Hitler’s Secret

Hitler’s Secret by Rory Clements is a “what if?” spy thriller set in 1941.

Martin Bormann is desperately trying to locate and kill Hitler’s illegitimate daughter before Hitler and the rest of Germany learn about her existence. Tom Wilde an American academic based in Cambridge is recruited by British intelligence services and their US counterparts to get into Germany, find the child and get her to safety. Of course things aren’t as simple as they appeared, who are Tom’s allies and helpers in Germany? Why are they helping?

This tale of intrigue amongst the different factions of the German leadership, competition between the British and the US has plenty of twists and turns and is quite easy to read but overall it is both unbelievable and predictable. Might make a good film script for the streaming factories.



Conspiracy by SJ Parris is the fifth in her Giordano Bruno series.

Bruno is an Italian ex monk who has been excommunicated for heretical writings and for leaving holy orders, he finds himself in Elizabethan London engaged as a spy/detective by Francis Walsingham. In Conspiracy, Bruno has moved to Paris only to find himself embroiled in murder, rivalries between the supporters of King Henri, his mother Queen Catherine, the Duke of Guise, the Catholic League and the Huguenots.

This is a complex political murder mystery with several layers of deception, it feels as if it gives a good sense of the struggles of the time. If you enjoy the historical detective/spy genre (e.g. CJ Samson or SG MacLean) you should give Parris a try.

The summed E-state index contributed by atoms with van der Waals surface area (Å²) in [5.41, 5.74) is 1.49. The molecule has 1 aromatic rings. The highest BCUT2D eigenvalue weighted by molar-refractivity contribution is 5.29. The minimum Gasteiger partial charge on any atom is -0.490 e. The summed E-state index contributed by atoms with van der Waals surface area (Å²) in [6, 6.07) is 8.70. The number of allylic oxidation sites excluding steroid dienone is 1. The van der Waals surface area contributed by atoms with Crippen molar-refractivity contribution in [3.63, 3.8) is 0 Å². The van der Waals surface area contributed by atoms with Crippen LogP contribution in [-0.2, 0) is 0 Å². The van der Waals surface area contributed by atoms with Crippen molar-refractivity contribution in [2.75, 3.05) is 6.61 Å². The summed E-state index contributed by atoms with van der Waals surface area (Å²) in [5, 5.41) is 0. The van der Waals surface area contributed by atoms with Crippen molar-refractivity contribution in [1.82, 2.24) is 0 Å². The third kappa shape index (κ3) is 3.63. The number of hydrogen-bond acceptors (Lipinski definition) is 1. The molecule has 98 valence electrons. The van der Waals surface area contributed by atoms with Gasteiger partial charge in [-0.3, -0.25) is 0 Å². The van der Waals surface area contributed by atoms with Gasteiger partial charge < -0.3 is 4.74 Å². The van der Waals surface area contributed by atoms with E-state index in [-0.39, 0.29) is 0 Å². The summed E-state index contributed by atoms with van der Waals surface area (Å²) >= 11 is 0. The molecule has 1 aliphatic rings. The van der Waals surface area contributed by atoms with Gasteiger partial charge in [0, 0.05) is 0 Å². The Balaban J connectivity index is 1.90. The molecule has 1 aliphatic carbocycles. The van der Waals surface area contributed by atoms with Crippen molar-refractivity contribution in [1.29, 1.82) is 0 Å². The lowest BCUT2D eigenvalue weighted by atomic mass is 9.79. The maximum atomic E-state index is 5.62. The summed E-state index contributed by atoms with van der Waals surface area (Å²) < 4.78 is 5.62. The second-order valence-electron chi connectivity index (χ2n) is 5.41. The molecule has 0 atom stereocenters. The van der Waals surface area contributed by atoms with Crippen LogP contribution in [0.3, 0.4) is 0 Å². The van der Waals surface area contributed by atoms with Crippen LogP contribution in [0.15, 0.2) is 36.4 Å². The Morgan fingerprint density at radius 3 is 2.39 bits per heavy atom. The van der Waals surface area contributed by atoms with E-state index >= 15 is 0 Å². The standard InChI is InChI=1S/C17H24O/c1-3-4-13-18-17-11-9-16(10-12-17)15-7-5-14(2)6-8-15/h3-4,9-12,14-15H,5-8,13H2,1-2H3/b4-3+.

Spook Street

Spook Street is the fourth in the Slough House (or Slow Horses) series by Mick Herron. Slough House is the dumping ground for Secret Service employees who have seriously failed on the job but cannot be sacked, the bunch of misfits and discontents are plagued with mind numbing tasks and tormented by their boss Jackson Lamb in an endeavour to get them to take early retirement. You never get to find out what Lamb did to get sent to Slow House but he clearly carries some punch with the top level of the Service that keeps him in his job and protects his staff.

The novel starts with an ageing retired spy who is suffering from the onset of dementia, an attempt on his life that brings into question how the Service would deal with a spy who became a potential risk, a suicide bomber in a shopping centre and the murder of one of the Slow Horses. Spook Street combines a very contemporary plot with lots of allusions to current politics and security concerns with a cover up within the Service of a misjudged and out of control operation that dates back nearly 30 years and inevitably lots of ‘office’ politics.

If you want to give the Slough House series a try I encourage you to start at the beginning with Slow Horses followed by Dead Lions and Real Tigers, then read Spook Street

Mick Herron is writing some of the best modern spy thrillers in the UK. Gripping, clever, unsettling, highly believable and drily humorous. I can’t recommend him enough.


The Madness of July

The Madness of July by James Naughtie is a cracking spy novel set in London in the 70’s. Quite a lot of journalists seem to turn their hand to writing a novel, Naughtie has done a great job with this.

This is a complex cold war novel, you are never quite sure what is going on and the plot has plenty of apparent red herrings which all come together at the end. Not quite at the level of Le Carre’s Smiley but very very good and definitely worth a read.